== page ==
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Environ Sci Technol. 2005 Jan 15;39(2):385-98.

Organic contaminants in mountains.

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Department of Chemistry, University of Toronto at Scarborough, Toronto, Ontario, Canada M1C 1A4.


The study of organic contaminants at high altitudes is motivated by the potential risk that they pose to humans living in, or depending on resources derived from, mountains and to terrestrial and aquatic ecosystems in alpine areas. Mountains are also ideal settings to study contaminant transport and behavior along gradients of climate and surface cover. Information on organic contaminants in mountains is compiled from the literature and synthesized, with a focus on atmospheric transport and deposition, contaminant dynamics in alpine lakes and aquatic organisms, and concentration differences with altitude. Diurnal mountain winds, in connection with enhanced deposition at higher elevations caused by low temperatures and high precipitation rates, conspire to make mid-latitude mountains become convergence zones for selected persistent organic chemicals. In particular, the more volatile constituents of contaminant mixtures seem to become enriched, relative to the less volatile constituents at higher altitudes. For selected contaminants, concentration inversions (i.e., concentrations that increase with elevation) have been observed. A notable difference between cold trapping in high latitudes and high altitudes is the likely importance of precipitation. High rates of snow deposition in mid- and high-latitude mountains may lead to a large contaminant release during snowmelt. Regions above the tree line often have little capacity to retain the released contaminants, suggesting the potential for a highly dynamic contaminant fate situation during the snow-free season with significant revolatilization and runoff. The chemical and environmental factors that control the orographic cold trapping of organic contaminants should be examined further by measuring and comparatively interpreting concentration gradients along several mountain slopes with widely different characteristics. Future efforts should further focus on the bioaccumulation and potential effects of contaminants in the upper trophic levels of alpine food chains, on measuring more water-soluble, persistent organic contaminants, and on studying how climate change may affect contaminant dynamics in mountain settings.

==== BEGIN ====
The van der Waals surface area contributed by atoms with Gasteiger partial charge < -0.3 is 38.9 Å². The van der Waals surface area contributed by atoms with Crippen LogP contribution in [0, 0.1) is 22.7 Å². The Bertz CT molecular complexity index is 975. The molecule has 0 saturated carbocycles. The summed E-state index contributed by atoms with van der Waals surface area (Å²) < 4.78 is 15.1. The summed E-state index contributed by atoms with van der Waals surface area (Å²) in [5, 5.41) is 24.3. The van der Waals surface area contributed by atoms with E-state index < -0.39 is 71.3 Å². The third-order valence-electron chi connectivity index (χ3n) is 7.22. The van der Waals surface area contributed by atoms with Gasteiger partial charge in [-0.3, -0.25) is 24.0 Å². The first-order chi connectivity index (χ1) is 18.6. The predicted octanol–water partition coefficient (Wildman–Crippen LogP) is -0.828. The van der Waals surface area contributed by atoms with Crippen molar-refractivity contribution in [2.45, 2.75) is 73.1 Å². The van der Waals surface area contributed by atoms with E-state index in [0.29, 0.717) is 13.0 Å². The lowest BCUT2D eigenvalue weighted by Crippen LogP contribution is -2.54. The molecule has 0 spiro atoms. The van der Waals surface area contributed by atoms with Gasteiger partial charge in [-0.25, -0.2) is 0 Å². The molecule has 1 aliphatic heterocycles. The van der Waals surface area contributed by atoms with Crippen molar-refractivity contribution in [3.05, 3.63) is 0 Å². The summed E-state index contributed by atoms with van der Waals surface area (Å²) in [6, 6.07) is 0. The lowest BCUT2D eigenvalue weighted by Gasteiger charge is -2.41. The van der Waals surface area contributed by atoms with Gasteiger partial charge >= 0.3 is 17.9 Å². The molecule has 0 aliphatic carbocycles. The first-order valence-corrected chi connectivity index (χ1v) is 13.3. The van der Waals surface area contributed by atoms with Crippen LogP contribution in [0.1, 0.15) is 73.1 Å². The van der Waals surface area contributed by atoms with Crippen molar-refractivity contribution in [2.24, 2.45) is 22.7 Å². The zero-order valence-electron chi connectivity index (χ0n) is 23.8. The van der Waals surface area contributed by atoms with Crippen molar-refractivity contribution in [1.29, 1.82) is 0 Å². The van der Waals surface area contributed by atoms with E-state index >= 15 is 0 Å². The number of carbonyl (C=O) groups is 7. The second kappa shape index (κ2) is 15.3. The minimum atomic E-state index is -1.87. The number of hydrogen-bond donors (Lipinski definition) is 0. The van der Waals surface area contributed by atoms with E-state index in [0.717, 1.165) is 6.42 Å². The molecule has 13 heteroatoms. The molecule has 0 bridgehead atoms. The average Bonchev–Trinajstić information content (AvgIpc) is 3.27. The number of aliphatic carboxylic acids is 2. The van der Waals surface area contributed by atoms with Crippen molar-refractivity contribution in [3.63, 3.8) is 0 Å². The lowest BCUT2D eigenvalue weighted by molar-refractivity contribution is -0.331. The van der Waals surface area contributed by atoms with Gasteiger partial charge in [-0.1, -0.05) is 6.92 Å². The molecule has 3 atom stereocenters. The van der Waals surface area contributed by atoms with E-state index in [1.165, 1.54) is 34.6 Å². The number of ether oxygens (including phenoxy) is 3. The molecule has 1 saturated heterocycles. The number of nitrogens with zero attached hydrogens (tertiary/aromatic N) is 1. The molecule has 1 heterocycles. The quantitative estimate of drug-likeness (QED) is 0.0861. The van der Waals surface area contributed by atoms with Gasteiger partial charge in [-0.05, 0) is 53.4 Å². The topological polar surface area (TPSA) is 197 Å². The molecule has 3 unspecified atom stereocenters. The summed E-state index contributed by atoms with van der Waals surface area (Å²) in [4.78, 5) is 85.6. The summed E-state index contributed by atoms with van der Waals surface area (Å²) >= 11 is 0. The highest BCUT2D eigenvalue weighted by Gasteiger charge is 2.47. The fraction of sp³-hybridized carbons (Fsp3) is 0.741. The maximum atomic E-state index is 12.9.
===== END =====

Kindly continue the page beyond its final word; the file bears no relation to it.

[Indexed for MEDLINE]

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